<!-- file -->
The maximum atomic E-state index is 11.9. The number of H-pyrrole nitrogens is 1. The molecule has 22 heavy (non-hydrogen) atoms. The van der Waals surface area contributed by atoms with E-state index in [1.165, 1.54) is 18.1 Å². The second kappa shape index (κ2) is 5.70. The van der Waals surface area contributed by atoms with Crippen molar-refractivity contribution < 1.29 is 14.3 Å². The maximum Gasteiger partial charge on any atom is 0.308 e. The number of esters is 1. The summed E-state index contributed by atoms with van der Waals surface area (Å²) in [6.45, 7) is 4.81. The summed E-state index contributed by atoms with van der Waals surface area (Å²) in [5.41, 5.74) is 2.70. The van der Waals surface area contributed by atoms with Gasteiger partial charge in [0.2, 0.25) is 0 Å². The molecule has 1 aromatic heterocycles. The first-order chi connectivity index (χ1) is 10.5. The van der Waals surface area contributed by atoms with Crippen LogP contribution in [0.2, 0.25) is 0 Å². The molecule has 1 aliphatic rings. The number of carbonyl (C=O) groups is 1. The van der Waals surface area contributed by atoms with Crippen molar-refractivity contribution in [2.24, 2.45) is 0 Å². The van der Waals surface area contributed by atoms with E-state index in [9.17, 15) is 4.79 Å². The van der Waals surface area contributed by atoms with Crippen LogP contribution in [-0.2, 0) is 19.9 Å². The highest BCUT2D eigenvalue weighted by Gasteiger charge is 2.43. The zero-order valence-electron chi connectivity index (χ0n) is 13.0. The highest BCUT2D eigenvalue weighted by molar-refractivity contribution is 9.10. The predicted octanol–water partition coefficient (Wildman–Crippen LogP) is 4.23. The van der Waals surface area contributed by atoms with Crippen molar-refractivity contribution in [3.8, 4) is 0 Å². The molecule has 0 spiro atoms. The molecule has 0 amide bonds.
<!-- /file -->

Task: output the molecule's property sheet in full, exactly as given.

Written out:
The maximum atomic E-state index is 11.9. The number of H-pyrrole nitrogens is 1. The molecule has 22 heavy (non-hydrogen) atoms. The van der Waals surface area contributed by atoms with E-state index in [1.165, 1.54) is 18.1 Å². The second kappa shape index (κ2) is 5.70. The van der Waals surface area contributed by atoms with Crippen molar-refractivity contribution < 1.29 is 14.3 Å². The maximum Gasteiger partial charge on any atom is 0.308 e. The number of esters is 1. The summed E-state index contributed by atoms with van der Waals surface area (Å²) in [6.45, 7) is 4.81. The summed E-state index contributed by atoms with van der Waals surface area (Å²) in [5.41, 5.74) is 2.70. The van der Waals surface area contributed by atoms with Gasteiger partial charge in [0.2, 0.25) is 0 Å². The molecule has 1 aromatic heterocycles. The first-order chi connectivity index (χ1) is 10.5. The van der Waals surface area contributed by atoms with Crippen LogP contribution in [0.2, 0.25) is 0 Å². The molecule has 1 aliphatic rings. The number of carbonyl (C=O) groups is 1. The van der Waals surface area contributed by atoms with Crippen molar-refractivity contribution in [2.24, 2.45) is 0 Å². The van der Waals surface area contributed by atoms with E-state index in [9.17, 15) is 4.79 Å². The van der Waals surface area contributed by atoms with Crippen LogP contribution in [-0.2, 0) is 19.9 Å². The highest BCUT2D eigenvalue weighted by Gasteiger charge is 2.43. The zero-order valence-electron chi connectivity index (χ0n) is 13.0. The highest BCUT2D eigenvalue weighted by molar-refractivity contribution is 9.10. The predicted octanol–water partition coefficient (Wildman–Crippen LogP) is 4.23. The van der Waals surface area contributed by atoms with Crippen molar-refractivity contribution in [3.8, 4) is 0 Å². The molecule has 0 spiro atoms. The molecule has 0 amide bonds.